Predictors and clinical outcomes of permanent pacemaker implantation after transcatheter aortic valve replacement: the PARTNER (Placement of AoRtic TraNscathetER Valves) trial and registry. - JACC. Cardiovascular interventions
The purpose of this study was to identify predictors and clinical implications of permanent pacemaker (PPM) implantation after transcatheter aortic valve replacement (TAVR).Cardiac conduction disturbances requiring PPM are a frequent complication of TAVR. However, limited data is available regarding this complication after TAVR with a balloon-expandable valve.The study included patients without prior pacemaker who underwent TAVR in the PARTNER (Placement of AoRtic TraNscathetER Valves) trial and registry and investigated predictors and clinical effect of new PPM.Of 2,559 TAVR patients, 586 were excluded due to pre-existing PPM. A new PPM was required in 173 of the remaining 1,973 patients (8.8%). By multivariable analysis, predictors of PPM included right bundle branch block (odds ratio [OR]: 7.03, 95% confidence interval [CI]: 4.92 to 10.06, p < 0.001), prosthesis diameter/left ventricular (LV) outflow tract diameter (for each 0.1 increment, OR: 1.29, 95% CI: 1.10 to 1.51, p = 0.002), LV end-diastolic diameter (for each 1 cm, OR: 0.68, 95% CI: 0.53 to 0.87, p = 0.003), and treatment in continued access registry (OR: 1.77, 95% CI: 1.08 to 2.92, p = 0.025). Patients requiring PPM had a longer mean duration of post-procedure hospitalization (7.3 ± 2.7 days vs. 6.2 ± 2.8 days, p = 0.001). At 1 year, new PPM was associated with significantly higher repeat hospitalization (23.9% vs. 18.2%, p = 0.05) and mortality or repeat hospitalization (42.0% vs. 32.6%, p = 0.007). There was no difference between groups in LV ejection fraction at 1 year.PPM was required in 8.8% of patients without prior PPM who underwent TAVR with a balloon-expandable valve in the PARTNER trial and registry. In addition to pre-existing right bundle branch block, the prosthesis to LV outflow tract diameter ratio and the LV end-diastolic diameter were identified as novel predictors of PPM after TAVR. New PPM was associated with a longer duration of hospitalization and higher rates of repeat hospitalization and mortality or repeat hospitalization at 1 year. (THE PARTNER TRIAL: Placement of AoRtic TraNscathetER Valves Trial; NCT00530894).Copyright © 2015 American College of Cardiology Foundation. Published by Elsevier Inc. All rights reserved.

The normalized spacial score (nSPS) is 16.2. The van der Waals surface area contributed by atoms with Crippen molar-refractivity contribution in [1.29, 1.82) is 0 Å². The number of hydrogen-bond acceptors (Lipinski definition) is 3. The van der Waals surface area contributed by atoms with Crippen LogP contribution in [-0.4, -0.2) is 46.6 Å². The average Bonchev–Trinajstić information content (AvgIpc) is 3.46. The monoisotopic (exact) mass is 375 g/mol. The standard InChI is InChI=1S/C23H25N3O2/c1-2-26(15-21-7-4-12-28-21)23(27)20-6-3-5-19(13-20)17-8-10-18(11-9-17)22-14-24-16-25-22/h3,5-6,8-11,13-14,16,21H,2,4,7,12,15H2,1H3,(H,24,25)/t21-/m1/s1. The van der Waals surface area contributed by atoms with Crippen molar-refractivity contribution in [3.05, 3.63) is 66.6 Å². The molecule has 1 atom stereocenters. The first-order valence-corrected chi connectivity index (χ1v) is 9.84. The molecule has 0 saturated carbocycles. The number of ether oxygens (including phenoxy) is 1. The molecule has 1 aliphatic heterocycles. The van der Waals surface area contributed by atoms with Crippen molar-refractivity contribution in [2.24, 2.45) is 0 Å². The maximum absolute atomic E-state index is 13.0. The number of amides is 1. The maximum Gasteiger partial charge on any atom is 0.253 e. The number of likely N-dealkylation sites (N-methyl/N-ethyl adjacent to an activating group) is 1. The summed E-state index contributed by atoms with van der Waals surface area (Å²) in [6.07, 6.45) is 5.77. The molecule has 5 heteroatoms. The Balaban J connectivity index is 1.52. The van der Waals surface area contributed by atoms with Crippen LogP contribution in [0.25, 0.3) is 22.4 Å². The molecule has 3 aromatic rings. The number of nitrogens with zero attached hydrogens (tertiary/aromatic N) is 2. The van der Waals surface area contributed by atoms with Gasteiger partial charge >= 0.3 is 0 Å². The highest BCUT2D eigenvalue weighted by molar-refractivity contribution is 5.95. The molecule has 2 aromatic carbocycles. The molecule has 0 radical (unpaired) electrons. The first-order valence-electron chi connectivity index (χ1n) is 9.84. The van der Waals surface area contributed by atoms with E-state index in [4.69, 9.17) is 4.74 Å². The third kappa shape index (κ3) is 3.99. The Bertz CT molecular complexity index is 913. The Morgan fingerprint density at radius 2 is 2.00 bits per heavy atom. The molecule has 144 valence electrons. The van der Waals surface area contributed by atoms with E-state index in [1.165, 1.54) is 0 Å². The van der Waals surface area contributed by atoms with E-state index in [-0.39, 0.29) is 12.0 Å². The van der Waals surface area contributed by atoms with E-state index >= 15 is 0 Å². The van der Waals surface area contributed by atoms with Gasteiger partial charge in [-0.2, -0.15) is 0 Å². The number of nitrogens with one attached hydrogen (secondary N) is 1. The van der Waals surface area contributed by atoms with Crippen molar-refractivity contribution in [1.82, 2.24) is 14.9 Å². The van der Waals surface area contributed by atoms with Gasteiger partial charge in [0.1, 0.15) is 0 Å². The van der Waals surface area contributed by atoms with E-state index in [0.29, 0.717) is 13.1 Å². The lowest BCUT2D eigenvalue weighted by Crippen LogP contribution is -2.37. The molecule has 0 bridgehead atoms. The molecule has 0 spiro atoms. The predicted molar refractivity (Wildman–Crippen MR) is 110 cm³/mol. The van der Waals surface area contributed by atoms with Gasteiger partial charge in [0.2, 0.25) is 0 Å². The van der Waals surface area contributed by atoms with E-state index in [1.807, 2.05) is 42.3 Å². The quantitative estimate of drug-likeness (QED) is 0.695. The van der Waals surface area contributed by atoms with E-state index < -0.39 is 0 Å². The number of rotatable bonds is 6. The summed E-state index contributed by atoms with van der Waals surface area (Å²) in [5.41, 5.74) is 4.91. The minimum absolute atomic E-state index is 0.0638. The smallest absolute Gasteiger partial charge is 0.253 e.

Early regression of severe left ventricular hypertrophy after transcatheter aortic valve replacement is associated with decreased hospitalizations. - JACC. Cardiovascular interventions